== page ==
Thus, sustainable copper production is becoming more prominent in the minds of consumers. The global visible inventory in the form of combined stocks held by the London Metal Exchange, Comex and the Shanghai Futures Exchange have nearly halved from a year ago to around 500,000 tonnes. Thus, 2019 is shaping up to be the year for accountability. The global industry is planning for substantial growth in the next decade thanks to an expected boom in production of electric vehicles, which use twice as much copper as internal combustion engines. Automakers are vowing to produce all-electric fleets. Consumer electronics companies, auto manufacturers and major retailers, among others, are going green through their certified sourcing programs and are working increasingly close to their supply chains to help achieve sustainability goals. A lack of new supply and steady demand this year for the metal, widely used in power and construction, should keep the 25-million-tonne market in a slight supply deficit and support prices. The current year presents major opportunities for clean energy and the copper industry. Copper has a key role to play in the development and rollout of new technologies leading to a more sustainable economy, such as EVs and global electrification. With outstanding conductivity, copper significantly enhances the efficiency of electrification, making it an indispensable component in developing renewable energy. The copper industry is also at the forefront of the move to more responsible supply chains and recycling. This shift is relevant for all downstream businesses and consumers who are reliant on copper every time they use an iPhone.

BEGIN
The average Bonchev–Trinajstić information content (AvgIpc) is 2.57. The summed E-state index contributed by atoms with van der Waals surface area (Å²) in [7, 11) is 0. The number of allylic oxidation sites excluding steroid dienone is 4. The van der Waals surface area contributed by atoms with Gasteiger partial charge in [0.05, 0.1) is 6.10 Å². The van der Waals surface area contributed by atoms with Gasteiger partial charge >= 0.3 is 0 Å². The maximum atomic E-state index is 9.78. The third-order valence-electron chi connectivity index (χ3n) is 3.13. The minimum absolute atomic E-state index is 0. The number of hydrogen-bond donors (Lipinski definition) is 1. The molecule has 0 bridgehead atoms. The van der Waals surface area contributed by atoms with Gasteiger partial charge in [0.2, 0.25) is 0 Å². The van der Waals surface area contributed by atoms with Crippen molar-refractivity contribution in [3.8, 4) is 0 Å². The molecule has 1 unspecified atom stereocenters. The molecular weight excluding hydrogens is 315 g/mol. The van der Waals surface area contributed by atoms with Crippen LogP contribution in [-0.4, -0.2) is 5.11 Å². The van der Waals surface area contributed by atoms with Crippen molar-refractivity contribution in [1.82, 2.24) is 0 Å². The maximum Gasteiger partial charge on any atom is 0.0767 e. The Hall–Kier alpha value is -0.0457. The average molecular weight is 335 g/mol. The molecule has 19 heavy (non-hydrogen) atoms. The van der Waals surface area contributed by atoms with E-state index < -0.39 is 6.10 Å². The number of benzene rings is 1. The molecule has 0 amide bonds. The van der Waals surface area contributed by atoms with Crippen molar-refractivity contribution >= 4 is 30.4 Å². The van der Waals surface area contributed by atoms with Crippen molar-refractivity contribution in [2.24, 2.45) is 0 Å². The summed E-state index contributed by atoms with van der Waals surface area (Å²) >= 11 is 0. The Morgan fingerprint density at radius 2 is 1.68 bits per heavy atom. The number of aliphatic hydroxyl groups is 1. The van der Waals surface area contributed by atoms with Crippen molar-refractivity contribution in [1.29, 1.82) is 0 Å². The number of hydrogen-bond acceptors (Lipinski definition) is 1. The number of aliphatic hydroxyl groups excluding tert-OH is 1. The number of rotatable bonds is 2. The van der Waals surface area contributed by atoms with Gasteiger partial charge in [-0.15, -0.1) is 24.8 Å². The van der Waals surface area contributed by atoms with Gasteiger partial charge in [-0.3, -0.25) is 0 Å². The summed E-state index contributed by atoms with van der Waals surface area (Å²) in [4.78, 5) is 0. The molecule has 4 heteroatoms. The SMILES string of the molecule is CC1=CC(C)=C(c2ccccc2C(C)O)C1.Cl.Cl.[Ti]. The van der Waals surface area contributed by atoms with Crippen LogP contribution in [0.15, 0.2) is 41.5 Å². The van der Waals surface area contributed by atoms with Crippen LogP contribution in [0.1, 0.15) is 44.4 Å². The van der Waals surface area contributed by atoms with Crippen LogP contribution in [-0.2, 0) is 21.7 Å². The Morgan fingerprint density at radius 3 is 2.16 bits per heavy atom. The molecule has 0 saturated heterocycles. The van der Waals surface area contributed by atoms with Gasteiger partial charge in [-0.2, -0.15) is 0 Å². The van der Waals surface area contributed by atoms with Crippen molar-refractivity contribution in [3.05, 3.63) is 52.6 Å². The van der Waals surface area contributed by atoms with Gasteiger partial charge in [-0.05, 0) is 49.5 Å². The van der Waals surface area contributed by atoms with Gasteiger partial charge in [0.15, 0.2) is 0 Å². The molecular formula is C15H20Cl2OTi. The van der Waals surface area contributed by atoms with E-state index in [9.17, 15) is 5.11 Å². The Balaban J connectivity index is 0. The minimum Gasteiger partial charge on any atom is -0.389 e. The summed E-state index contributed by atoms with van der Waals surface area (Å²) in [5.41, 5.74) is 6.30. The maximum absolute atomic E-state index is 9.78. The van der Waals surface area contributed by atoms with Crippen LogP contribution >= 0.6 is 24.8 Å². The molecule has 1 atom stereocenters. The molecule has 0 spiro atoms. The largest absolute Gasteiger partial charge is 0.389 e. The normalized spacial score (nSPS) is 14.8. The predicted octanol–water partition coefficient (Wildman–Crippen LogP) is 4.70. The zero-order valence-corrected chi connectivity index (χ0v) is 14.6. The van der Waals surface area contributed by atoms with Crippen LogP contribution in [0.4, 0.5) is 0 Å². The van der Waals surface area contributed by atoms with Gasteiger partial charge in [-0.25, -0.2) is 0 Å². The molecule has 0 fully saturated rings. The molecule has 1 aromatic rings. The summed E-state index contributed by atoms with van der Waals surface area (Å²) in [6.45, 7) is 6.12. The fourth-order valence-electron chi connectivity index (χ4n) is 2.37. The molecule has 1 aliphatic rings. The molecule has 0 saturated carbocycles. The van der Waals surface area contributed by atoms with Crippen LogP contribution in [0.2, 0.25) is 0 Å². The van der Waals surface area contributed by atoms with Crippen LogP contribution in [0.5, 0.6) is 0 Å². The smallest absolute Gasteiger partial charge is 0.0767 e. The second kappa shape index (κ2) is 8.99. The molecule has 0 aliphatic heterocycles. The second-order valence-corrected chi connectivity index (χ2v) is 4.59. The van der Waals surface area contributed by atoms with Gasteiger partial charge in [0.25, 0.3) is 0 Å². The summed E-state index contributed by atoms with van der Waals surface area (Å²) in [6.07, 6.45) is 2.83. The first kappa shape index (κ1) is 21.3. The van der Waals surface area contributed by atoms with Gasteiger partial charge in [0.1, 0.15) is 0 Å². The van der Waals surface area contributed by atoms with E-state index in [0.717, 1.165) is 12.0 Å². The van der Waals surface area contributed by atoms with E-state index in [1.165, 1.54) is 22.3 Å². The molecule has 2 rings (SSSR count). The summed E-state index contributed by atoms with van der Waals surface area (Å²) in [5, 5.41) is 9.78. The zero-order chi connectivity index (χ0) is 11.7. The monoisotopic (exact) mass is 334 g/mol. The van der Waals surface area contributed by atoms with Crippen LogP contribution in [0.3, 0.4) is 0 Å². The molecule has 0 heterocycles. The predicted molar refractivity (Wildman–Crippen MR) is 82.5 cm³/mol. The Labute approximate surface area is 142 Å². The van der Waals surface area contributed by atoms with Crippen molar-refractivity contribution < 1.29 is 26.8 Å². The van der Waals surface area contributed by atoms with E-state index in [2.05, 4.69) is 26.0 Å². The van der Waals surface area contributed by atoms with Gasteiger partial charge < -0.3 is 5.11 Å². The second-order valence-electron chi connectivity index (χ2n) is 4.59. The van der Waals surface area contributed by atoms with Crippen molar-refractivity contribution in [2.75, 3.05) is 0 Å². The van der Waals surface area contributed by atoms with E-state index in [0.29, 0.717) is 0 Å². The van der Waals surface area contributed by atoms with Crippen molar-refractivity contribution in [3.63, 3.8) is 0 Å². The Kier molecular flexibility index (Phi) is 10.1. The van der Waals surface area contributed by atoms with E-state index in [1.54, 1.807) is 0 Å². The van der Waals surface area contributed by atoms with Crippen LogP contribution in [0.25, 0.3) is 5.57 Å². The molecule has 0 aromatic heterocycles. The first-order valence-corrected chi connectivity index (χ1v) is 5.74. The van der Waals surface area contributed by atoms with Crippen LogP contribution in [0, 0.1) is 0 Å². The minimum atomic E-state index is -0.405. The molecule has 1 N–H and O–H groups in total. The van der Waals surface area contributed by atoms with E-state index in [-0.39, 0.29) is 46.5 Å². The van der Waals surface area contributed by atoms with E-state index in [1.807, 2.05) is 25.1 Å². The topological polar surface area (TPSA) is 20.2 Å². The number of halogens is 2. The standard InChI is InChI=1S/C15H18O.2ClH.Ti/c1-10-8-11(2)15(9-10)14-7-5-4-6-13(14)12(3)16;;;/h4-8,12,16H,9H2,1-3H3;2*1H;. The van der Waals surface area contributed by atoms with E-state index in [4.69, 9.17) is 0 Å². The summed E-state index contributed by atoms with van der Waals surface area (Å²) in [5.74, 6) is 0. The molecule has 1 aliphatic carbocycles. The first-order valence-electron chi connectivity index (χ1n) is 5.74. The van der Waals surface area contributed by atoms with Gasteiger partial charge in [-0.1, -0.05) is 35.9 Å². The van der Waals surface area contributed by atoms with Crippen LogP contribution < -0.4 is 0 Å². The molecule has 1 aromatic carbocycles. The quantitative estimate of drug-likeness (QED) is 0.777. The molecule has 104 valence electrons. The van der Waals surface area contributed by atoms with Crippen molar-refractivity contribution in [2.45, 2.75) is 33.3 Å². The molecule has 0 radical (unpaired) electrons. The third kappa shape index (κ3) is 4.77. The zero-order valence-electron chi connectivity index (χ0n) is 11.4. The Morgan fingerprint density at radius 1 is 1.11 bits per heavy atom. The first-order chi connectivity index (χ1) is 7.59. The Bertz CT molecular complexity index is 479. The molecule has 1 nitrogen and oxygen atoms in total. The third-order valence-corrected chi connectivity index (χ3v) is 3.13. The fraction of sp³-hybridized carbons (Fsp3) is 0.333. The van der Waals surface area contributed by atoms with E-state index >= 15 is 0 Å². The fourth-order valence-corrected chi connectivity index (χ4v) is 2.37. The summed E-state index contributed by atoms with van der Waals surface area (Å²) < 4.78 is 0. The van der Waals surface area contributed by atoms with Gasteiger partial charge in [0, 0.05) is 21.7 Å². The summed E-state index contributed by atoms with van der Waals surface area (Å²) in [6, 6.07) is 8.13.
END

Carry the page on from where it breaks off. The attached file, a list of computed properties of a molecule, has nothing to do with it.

Hanish Kumar Sinha
Deputy Vice President - Research & Development, NBHC.